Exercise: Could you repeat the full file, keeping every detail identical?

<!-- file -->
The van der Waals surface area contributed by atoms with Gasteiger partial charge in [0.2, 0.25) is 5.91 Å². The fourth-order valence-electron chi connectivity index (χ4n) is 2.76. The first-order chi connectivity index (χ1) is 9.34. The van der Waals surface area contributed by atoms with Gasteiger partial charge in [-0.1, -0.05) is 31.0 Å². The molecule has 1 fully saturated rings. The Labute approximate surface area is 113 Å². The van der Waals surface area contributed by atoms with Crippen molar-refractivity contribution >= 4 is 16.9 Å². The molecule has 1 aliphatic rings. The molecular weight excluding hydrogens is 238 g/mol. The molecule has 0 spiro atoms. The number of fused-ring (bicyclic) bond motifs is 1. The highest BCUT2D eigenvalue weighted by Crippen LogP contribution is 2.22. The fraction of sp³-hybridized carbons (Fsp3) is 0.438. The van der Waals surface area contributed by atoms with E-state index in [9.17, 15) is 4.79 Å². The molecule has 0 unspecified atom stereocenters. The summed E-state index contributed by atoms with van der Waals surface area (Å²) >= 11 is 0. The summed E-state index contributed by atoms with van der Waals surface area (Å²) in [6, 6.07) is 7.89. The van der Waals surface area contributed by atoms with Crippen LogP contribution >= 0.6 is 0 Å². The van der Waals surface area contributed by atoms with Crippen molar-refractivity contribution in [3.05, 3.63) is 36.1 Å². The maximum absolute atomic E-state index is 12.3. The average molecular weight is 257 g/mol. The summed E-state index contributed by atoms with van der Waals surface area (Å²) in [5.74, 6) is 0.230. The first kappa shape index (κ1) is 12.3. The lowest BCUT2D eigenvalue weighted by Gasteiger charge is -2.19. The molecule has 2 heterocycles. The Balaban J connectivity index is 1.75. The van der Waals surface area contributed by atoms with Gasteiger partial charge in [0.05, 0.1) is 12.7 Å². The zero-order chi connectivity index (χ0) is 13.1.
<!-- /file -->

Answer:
The van der Waals surface area contributed by atoms with Gasteiger partial charge in [0.2, 0.25) is 5.91 Å². The fourth-order valence-electron chi connectivity index (χ4n) is 2.76. The first-order chi connectivity index (χ1) is 9.34. The van der Waals surface area contributed by atoms with Gasteiger partial charge in [-0.1, -0.05) is 31.0 Å². The molecule has 1 fully saturated rings. The Labute approximate surface area is 113 Å². The van der Waals surface area contributed by atoms with Crippen molar-refractivity contribution >= 4 is 16.9 Å². The molecule has 1 aliphatic rings. The molecular weight excluding hydrogens is 238 g/mol. The molecule has 0 spiro atoms. The number of fused-ring (bicyclic) bond motifs is 1. The highest BCUT2D eigenvalue weighted by Crippen LogP contribution is 2.22. The fraction of sp³-hybridized carbons (Fsp3) is 0.438. The van der Waals surface area contributed by atoms with E-state index in [9.17, 15) is 4.79 Å². The molecule has 0 unspecified atom stereocenters. The summed E-state index contributed by atoms with van der Waals surface area (Å²) >= 11 is 0. The summed E-state index contributed by atoms with van der Waals surface area (Å²) in [6, 6.07) is 7.89. The van der Waals surface area contributed by atoms with Crippen LogP contribution >= 0.6 is 0 Å². The van der Waals surface area contributed by atoms with Crippen molar-refractivity contribution in [3.05, 3.63) is 36.1 Å². The maximum absolute atomic E-state index is 12.3. The average molecular weight is 257 g/mol. The summed E-state index contributed by atoms with van der Waals surface area (Å²) in [5.74, 6) is 0.230. The first kappa shape index (κ1) is 12.3. The lowest BCUT2D eigenvalue weighted by Gasteiger charge is -2.19. The molecule has 2 heterocycles. The Balaban J connectivity index is 1.75. The van der Waals surface area contributed by atoms with Gasteiger partial charge in [0.05, 0.1) is 12.7 Å². The zero-order chi connectivity index (χ0) is 13.1.